About The Renegade

The blog

The Renegade Blog was started by writer Miles Hunt in order to encourage a new way of thinking and challenge the way we see ourselves and the society around us. It is also a platform to promote his writings including an array of blogs, articles, stories, fables, books, poems and fragments of philosophical thought. Finally it is a website for like-minded souls to visit, read, and enjoy and hopefully come away thinking about something in a different way.

The Writer

Miles is a lawyer by trade. He is not a particularly good lawyer. One of his friends used to call up his law firm each week and ask the receptionist to put him through to the best lawyer in a particular field – the best commercial lawyer, the best employment lawyer, family lawyer, criminal lawyer and so on, and each week he would not be put through to Miles. Unfortunately there were only two lawyers working at the firm at that time, which meant even the 16 year old work experience kid took more calls than Miles.

This scarred Miles and made him realise that he was perhaps working in the wrong field. Thus he began a journey of discovery to work out what he should be doing.

First, he joined a band called Suite Nonchalant. He was the drummer, although he was also tone deaf, which made drumming hard. He would drum a simple beat without actually listening to the song, and when he saw the rest of the band finish, he’d quickly smash the cymbals as hard as he could. During the band’s very first concert, he was daydreaming when they finished a cover of Bob Dylan’s All Along the Watchtower. As the band members finished, Miles continued to drum in the same, almost-rhythmic beat. Everyone turned around to see what he was doing. The crowd were staring up at him in amazement, half-expecting some sort of drum solo to finish things off. Suddenly he came to his senses, realised the song was finished and he was still drumming, and that both the band and the crowd were looking at him. He looked at his stupefied somewhat embarrassed band mates, then down at the quiet staring crowd, and thought ‘I have to do something big here. Finish on a huge note to make it look like it was all part of the show.’ He smashed down on both cymbals as hard as he could, and then threw his drumsticks into the crowd like a proper rock ’n’ roll drummer. Unlike a pro, he didn’t have a spare pair of sticks. After a few moments he realised this, then had to get off his drum-kit, slowly make his way off the stage and down into the crowd to search for the pair of drumsticks, which he needed before the band could get on with their next song.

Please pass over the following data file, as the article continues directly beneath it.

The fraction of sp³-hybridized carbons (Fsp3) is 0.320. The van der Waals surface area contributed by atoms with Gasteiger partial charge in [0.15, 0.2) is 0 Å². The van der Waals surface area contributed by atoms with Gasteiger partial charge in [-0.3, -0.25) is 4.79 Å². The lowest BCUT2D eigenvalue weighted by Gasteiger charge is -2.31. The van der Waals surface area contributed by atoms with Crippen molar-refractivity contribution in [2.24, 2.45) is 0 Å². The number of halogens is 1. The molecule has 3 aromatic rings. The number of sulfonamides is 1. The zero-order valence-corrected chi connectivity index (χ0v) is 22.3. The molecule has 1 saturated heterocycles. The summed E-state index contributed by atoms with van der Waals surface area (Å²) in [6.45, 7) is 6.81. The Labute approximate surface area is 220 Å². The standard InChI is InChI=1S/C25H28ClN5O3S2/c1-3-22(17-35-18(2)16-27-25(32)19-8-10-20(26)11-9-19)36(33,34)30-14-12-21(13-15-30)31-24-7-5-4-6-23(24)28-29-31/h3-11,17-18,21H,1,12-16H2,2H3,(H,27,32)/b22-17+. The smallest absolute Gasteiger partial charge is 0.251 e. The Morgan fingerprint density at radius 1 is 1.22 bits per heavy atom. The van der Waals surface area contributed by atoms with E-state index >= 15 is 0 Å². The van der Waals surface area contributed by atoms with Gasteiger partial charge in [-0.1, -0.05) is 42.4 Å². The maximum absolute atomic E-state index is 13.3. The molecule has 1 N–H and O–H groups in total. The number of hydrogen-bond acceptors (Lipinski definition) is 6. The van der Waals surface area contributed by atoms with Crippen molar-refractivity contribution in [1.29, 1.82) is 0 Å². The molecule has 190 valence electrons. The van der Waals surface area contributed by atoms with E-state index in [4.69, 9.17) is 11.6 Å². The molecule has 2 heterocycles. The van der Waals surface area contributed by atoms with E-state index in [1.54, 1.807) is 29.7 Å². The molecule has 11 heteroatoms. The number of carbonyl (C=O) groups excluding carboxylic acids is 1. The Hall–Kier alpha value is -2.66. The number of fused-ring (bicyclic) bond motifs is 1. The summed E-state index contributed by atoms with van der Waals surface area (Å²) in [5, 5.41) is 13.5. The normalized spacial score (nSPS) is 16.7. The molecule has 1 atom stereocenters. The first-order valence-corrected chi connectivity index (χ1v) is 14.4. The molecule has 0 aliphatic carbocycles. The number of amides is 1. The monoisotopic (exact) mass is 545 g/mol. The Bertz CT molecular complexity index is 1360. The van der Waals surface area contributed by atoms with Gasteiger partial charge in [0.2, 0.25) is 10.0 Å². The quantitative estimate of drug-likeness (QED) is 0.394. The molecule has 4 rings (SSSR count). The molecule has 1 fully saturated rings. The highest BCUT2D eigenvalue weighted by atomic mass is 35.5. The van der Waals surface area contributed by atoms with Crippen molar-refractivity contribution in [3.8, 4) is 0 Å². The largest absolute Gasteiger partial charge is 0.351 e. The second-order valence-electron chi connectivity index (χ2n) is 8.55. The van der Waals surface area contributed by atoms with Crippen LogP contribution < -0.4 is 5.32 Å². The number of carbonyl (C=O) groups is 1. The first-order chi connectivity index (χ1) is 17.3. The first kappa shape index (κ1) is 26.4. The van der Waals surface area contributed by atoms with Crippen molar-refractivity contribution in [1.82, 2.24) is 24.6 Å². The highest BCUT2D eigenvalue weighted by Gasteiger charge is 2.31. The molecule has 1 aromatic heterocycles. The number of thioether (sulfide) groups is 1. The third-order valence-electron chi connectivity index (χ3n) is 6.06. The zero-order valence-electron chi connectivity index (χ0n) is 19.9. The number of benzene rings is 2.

It would be his last gig. The next week he turned up to band practice and there was another drummer at the studio. He turned the bass player and said, “So we are having two drummers now… Cool.” The bassist turned to him and replied, “No Just one,’ just one.”

After this Miles turned his attention to stand-up comedy. He told stories of his life including his brief career as a drummer, and his work as head of the Vanilla Bean Union, where he had been unsuccessfully trying to help the vanilla bean overtake the cocoa bean as the number one dessert bean in the country. He was not particularly confident on stage and had some tough moments, not least when he performed to four people scattered through a huge theatre. There was also a period when he lost his mojo and was unable to make people laugh which is generally a requirement of any comedian. He promptly retired, making one final comeback show at the Sydney Fringe Festival where he performed his favourite characters Trance Man and cockney Jesus to wild applause (from his close friends and immediate family). As he sat back stage with a fellow comedian, drinking beer, he realised the party was over – that the dingy comedy halls were not his place; that he had to find a new path.